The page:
2001 Messier Marathon from Maryland

By Paul Gray, RASC Halifax Centre

Again this year we had new moon during the last week of March, which means Messier Marathon time! I first tried a marathon close to 10 years ago in Digby with 4 members of the Halifax centre. Since then I made three more attempts with Dave Lane only to be clouded out on all tries. With my move to Maryland three years ago now I finally had a chance to attempt the marathon from a location farther south and a little warmer both of which will make it easier.

The best weekend this year was the 23rd to 25th of March and the weather did not look good. Friday came and it was clear with the forecast for Saturday being cloudy with showers. Luckily Friday after noon we had some warm weather and fair weather clouds brought afternoon showers and then began to disappear. By 6pm it was mostly clear and getting better with only a few clouds left in the west and south. The night was not the best I had seen with the MVM at 5.8 but it was warm. There was frost by morning but only on the scope and none on the car thanks to the –2C temp and light breeze now and then.

I arrived at our observing site at 6:30pm to find the only cloud left blocking my view of M74 and M77. With an hour to go before I had to observe these objects was there a chance the cloud would move for me? Tuckahoe State Park where we observe from is located on the Eastern Shore of Maryland. At 39 degrees north and 76 degrees west it is an hour and half from Washington DC but gets very dark due to the Chesapeake bay acting like a buffer of area that cannot be polluted by light.

Nautical twilight would end at 7:21pm so observing began at 7:15. I was out 5 days earlier to practice the evening objects and it paid off. I saw M77 at 7:17 and then located the field for m74 and saw it at 7:40 when it was still over 8 degrees high. The race had begun and I was of to a good start. The evening objects were seen as in the chart.

Object Time Altitude
M77 7:17 16 degrees 5’
M74 7:40 8 degrees 51’
M31,32,110 7:44 14 degrees 49’
M33 7:47 16 degrees 49’


The rest of the evening objects easily were observed. All were seen with my 12.5" F5 dobsonion except for M45,36,37,38 which were done with Binos. The Virgo cluster was easy and I only got lost on the way to M49, the last one of the cluster. I was finished the Virgo cluster and spring galaxies by 10:16. The only object not found was M83, which had not risen yet. That would have to wait till later.

I then used this time to go on and find more of the finest NGC’s as well as some of the Herschel 400 objects. By 11:30 it was time to get M83, then take a break. During this time I did visit with Don Surles who I the Delmarva Stargazers club president and his 25" F5 Obsession. We spent a good time looking at the Eskimo nebulae (NGC 2392) with a 9mm Nagler and OIII filter. WOW! At 352x on a 25-inch telescope the view was amazing! More detail in both the outer shell and inner shell than I have ever seen!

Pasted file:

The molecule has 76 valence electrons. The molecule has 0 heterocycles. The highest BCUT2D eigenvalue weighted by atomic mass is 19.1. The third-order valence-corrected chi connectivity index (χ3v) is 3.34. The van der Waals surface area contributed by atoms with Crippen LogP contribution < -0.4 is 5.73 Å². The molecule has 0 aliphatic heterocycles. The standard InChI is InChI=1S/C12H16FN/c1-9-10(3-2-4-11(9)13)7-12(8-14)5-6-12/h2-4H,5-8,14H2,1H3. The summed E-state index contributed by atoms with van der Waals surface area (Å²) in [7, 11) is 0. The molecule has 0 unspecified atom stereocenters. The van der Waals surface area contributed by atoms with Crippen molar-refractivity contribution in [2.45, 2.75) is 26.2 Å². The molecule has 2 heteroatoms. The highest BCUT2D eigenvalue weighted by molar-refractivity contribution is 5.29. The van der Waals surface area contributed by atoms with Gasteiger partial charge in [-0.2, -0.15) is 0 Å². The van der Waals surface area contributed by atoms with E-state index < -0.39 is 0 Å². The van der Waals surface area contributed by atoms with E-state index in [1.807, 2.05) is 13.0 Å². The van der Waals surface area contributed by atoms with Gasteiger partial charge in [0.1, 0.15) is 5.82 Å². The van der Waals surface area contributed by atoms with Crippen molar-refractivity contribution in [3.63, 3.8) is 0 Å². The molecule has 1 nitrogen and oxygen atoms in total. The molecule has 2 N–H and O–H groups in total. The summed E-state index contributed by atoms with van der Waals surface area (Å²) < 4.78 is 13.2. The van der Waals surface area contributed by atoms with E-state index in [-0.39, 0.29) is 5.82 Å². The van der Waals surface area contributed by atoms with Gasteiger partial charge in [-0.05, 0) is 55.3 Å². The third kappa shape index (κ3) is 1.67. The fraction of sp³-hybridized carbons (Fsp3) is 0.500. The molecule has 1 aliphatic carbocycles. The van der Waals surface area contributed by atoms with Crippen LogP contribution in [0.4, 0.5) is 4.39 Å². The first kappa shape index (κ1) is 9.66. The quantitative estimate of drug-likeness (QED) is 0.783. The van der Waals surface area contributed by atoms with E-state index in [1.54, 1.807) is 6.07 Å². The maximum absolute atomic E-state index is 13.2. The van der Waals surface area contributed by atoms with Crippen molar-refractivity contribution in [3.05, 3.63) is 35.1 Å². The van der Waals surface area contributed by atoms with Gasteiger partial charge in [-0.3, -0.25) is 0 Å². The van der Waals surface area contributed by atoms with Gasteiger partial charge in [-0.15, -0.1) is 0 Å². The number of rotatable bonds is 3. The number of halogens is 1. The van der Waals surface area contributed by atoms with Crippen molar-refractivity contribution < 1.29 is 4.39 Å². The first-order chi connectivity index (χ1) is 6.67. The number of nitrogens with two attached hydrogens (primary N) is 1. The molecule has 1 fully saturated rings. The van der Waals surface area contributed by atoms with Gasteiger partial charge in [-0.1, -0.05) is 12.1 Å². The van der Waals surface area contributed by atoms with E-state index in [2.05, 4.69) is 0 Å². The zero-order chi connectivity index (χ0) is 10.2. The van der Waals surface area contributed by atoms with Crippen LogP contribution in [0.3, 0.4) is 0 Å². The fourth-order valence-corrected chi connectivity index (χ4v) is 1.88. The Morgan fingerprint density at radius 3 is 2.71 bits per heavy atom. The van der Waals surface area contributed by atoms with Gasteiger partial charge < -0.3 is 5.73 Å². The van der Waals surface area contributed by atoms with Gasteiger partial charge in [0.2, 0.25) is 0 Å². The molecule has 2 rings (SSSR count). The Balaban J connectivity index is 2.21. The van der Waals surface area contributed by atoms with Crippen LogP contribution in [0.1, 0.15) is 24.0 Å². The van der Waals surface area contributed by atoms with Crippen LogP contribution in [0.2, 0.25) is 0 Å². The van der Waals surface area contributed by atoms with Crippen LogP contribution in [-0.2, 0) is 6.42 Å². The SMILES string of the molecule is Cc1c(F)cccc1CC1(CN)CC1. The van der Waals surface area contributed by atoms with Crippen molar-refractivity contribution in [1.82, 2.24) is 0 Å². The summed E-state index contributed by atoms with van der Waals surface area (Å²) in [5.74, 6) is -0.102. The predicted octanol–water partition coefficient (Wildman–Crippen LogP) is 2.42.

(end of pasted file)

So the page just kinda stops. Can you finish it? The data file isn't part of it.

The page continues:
My observing partner who confirmed my observations, Doug Norton and I then left our gear set up with the dozen other club members and we drove 15miles to the nearest truck stop. We had some food, got warm and rested our eyes. An hour later we were back at the site ready to keep going. The rest does amazing things!

Before going on with the marathon it was time to swing the scope low in the south and look at NGC 5128 and Omega Centauri. Wow that is huge! It was my first time observing it and even though only a few degrees high it was still amazing! After a good look it was back to the hunt. Many say that you can break till 2 or so but I felt that if you go out and get ahead and stay ahead and that would give you more time for those hard objects in the morning. Well it paid off.

I began at 1:29 with M5 and hunted everything low on the horizon as it rose so that by 3:07am all that was left was the 10 hard morning objects!

Again a short break with drink and food that I brought refreshed me for the morning dash to the line. At 3:30 I began hunting M69,70,54 in the bottom of the teapot. Many will know how tough these can be and with the use of a club member’s 25" F5 obsession I was able to see these easily. These were the only other objects that I did not use my 12.5" telescope to find. M15 was then easy at 3:50.

At 4:00am I started the search for M72 and 73. Both were seen at 4:09 and 4:12. M55 was then searched for and finally was seen at 4:21am and then a quick hop to M75 at 4:26. This was out of order but due to trees it was best to be done this way. Quickly starting to run out of time now as astronomical twilight began at 4:30 so quickly I jumped over and hopped in to find M2 and with that I had 109!

So at 4:30am I started the star hop to find M30. I felt before beginning that this was hopeless. As the morning dark gave to light I watched the star patterns of my star hop rise out of the trees and by 4:45 I was still a couple degrees from M30. It would not be on the horizon till 4:58am and nautical twilight started at 5:02! At 5:10 am when I could not see stars under 6th magnitude and was still 1 degree from M30 I gave up.

So, after 9 hours and 45 minutes of searching, napping and eating to stay awake I had bagged 109 of the 110 Messier's. I was asked if I would do this again? If I am at a location farther south where M30 is possible and all 110 can be seen I may try it again. But from here or farther north not likely now that I have done 109. It is a long night and you don’t get much time to enjoy looking at objects. I prefer the relaxed pace of a slow observing session where you can take in all the views and study the objects.


Paul Gray has been a member since 1987 and is also now a member of the Delmarva Stargazers on the Maryland, Delaware, Virginia peninsula for 3 years. Their web site is http://www.delmarvastargazers.org and Paul’s astronomy page is http://members.bellatlantic.net/~perser/hp02.htm